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Some crops have higher yields in an urban environment

As city populations grow, urban agriculture is increasingly considered to be an important local food source and a way to fight inequitable food access. However, little is known about how productive urban agriculture is compared to conventional food farming. According to a new study led by Lancaster University, urban gardeners and hydroponics can meet and sometimes even exceed the crop yields of rural farms.

The scientists compiled studies on urban agriculture from 53 countries to clarify which crops grow well in cities, what growing methods are more effective, and what type of urban spaces can be used for growing. The analysis revealed that urban yields for some crops – such as cucumbers, lettuce, or tubers – are two to four times higher then in the case of conventional farming.

While most studies on urban agriculture have focused on green spaces, such as private and community gardens, parks, or field growing operations, this study also took into consideration the so-called “gray” spaces – including rooftops or building facades – while examining a variety of crops grown in soils versus hydroponics, horizontal versus vertical farming, and natural versus controlled conditions.

“Surprisingly, there were few differences between overall yields in indoor spaces and outdoor green spaces, but there were clear differences in the suitability of crop types to different gray spaces,” reported study lead author Florian Payen, an environmental scientist at Lancaster. 

While crops such as lettuce, broccoli, or kale are more naturally suited to be grown vertically in indoor spaces,     other crops, like watery vegetables and leafy greens performed best in hydroponic environments. Since crops grown in fully controlled environments allow harvests to happen more times per year than those grown outside, such methods can lead to higher annual yields.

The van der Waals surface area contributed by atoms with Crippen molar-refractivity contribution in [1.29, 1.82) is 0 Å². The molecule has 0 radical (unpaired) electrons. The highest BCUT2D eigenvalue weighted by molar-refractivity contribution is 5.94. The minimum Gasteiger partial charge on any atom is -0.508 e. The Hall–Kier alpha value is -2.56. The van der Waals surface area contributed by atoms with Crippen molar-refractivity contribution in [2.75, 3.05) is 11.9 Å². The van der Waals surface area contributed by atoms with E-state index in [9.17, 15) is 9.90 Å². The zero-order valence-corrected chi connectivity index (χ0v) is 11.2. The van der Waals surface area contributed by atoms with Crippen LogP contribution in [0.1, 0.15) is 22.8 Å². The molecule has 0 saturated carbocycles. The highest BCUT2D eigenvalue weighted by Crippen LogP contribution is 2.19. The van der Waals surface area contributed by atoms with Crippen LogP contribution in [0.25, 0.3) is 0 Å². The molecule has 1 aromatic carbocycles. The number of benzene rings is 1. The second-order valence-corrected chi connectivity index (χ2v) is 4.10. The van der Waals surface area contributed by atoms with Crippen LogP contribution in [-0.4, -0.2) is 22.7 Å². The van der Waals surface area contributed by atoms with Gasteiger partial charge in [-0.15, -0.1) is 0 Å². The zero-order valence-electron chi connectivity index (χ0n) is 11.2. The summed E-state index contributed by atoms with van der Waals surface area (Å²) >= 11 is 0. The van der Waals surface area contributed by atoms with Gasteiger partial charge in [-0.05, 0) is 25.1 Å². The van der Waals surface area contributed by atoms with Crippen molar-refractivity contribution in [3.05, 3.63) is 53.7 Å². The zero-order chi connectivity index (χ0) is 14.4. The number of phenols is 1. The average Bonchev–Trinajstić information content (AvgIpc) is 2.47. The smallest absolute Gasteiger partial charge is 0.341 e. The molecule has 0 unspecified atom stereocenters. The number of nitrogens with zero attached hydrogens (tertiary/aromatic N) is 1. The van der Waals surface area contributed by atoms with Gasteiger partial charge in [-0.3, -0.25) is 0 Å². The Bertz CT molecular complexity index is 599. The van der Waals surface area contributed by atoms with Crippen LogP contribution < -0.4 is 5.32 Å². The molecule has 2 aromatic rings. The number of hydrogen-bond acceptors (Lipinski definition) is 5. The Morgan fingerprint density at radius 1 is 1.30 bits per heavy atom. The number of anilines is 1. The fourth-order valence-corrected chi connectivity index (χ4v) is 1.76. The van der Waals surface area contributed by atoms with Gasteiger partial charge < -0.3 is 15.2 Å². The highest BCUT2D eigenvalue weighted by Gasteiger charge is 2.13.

Current estimates suggest that between five and ten percent of legumes, vegetables, and tubers are grown in urban settings, and between 15 and 20 percent of global food is produced in cities. Once more data is collected, in-depth studies estimating cities’ potential to meet future food demands will be possible.

“As we engaged and talked with different stakeholders, such as government agencies and local councils, we realized that the absence of robust, comprehensive data on urban agricultural yields was preventing them from going ahead and supporting the development and implementation of urban food growing,” Payen explained. “We need to understand realistically how much this form of growing could contribute to food security to help make the business case for it.” 

Further research is also needed to assess how food grown in cities might be impacted by pollution and to better understand whether growing food in cities has a smaller or larger carbon footprint than conventional agriculture.

The study is published in the journal Earth’s Future.

By Andrei Ionescu, Staff Writer  

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